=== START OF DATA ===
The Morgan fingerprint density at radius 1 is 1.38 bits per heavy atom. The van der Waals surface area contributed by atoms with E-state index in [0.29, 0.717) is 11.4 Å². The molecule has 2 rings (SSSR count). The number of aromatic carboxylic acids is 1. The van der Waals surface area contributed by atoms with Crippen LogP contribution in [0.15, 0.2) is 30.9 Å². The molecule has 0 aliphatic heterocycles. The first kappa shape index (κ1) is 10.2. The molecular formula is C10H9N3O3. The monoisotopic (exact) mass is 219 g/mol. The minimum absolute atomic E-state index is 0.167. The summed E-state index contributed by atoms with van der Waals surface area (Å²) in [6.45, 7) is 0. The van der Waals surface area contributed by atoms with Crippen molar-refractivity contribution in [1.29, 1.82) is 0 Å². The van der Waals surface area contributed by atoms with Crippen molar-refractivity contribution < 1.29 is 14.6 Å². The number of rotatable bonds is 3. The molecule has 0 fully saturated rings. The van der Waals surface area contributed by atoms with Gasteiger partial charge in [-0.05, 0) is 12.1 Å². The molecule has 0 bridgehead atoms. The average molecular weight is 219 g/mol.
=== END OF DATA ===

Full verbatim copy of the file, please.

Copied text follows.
The Morgan fingerprint density at radius 1 is 1.38 bits per heavy atom. The van der Waals surface area contributed by atoms with E-state index in [0.29, 0.717) is 11.4 Å². The molecule has 2 rings (SSSR count). The number of aromatic carboxylic acids is 1. The van der Waals surface area contributed by atoms with Crippen LogP contribution in [0.15, 0.2) is 30.9 Å². The molecule has 0 aliphatic heterocycles. The first kappa shape index (κ1) is 10.2. The molecular formula is C10H9N3O3. The monoisotopic (exact) mass is 219 g/mol. The minimum absolute atomic E-state index is 0.167. The summed E-state index contributed by atoms with van der Waals surface area (Å²) in [6.45, 7) is 0. The van der Waals surface area contributed by atoms with Crippen molar-refractivity contribution in [1.29, 1.82) is 0 Å². The van der Waals surface area contributed by atoms with Crippen molar-refractivity contribution < 1.29 is 14.6 Å². The number of rotatable bonds is 3. The molecule has 0 fully saturated rings. The van der Waals surface area contributed by atoms with Gasteiger partial charge in [-0.05, 0) is 12.1 Å². The molecule has 0 bridgehead atoms. The average molecular weight is 219 g/mol.